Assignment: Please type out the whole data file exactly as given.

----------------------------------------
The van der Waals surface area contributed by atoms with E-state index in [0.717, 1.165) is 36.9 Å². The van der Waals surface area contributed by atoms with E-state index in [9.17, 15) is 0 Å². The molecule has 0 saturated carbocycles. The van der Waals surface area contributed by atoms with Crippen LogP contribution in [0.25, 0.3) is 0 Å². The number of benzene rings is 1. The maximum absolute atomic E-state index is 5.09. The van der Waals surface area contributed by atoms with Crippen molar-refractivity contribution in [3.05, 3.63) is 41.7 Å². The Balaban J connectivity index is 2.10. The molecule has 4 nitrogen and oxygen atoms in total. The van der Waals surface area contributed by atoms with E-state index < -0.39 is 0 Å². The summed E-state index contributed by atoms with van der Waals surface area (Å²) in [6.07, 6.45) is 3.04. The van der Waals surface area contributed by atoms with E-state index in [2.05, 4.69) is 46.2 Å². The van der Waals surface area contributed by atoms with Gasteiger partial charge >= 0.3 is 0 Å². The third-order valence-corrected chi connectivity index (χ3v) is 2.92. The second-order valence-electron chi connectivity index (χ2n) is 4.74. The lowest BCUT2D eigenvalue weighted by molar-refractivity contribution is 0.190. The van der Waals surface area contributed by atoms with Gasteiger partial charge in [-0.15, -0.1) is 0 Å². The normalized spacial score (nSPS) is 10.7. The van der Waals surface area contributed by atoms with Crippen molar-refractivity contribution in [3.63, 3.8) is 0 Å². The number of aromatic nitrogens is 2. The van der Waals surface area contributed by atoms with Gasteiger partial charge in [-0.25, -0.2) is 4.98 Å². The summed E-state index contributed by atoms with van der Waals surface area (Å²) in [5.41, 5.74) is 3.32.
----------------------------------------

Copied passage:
The van der Waals surface area contributed by atoms with E-state index in [0.717, 1.165) is 36.9 Å². The van der Waals surface area contributed by atoms with E-state index in [9.17, 15) is 0 Å². The molecule has 0 saturated carbocycles. The van der Waals surface area contributed by atoms with Crippen LogP contribution in [0.25, 0.3) is 0 Å². The number of benzene rings is 1. The maximum absolute atomic E-state index is 5.09. The van der Waals surface area contributed by atoms with Crippen molar-refractivity contribution in [3.05, 3.63) is 41.7 Å². The Balaban J connectivity index is 2.10. The molecule has 4 nitrogen and oxygen atoms in total. The van der Waals surface area contributed by atoms with E-state index < -0.39 is 0 Å². The summed E-state index contributed by atoms with van der Waals surface area (Å²) in [6.07, 6.45) is 3.04. The van der Waals surface area contributed by atoms with E-state index in [2.05, 4.69) is 46.2 Å². The van der Waals surface area contributed by atoms with Gasteiger partial charge >= 0.3 is 0 Å². The third-order valence-corrected chi connectivity index (χ3v) is 2.92. The second-order valence-electron chi connectivity index (χ2n) is 4.74. The lowest BCUT2D eigenvalue weighted by molar-refractivity contribution is 0.190. The van der Waals surface area contributed by atoms with Gasteiger partial charge in [-0.15, -0.1) is 0 Å². The normalized spacial score (nSPS) is 10.7. The van der Waals surface area contributed by atoms with Crippen molar-refractivity contribution in [3.63, 3.8) is 0 Å². The number of aromatic nitrogens is 2. The van der Waals surface area contributed by atoms with Gasteiger partial charge in [-0.25, -0.2) is 4.98 Å². The summed E-state index contributed by atoms with van der Waals surface area (Å²) in [5.41, 5.74) is 3.32.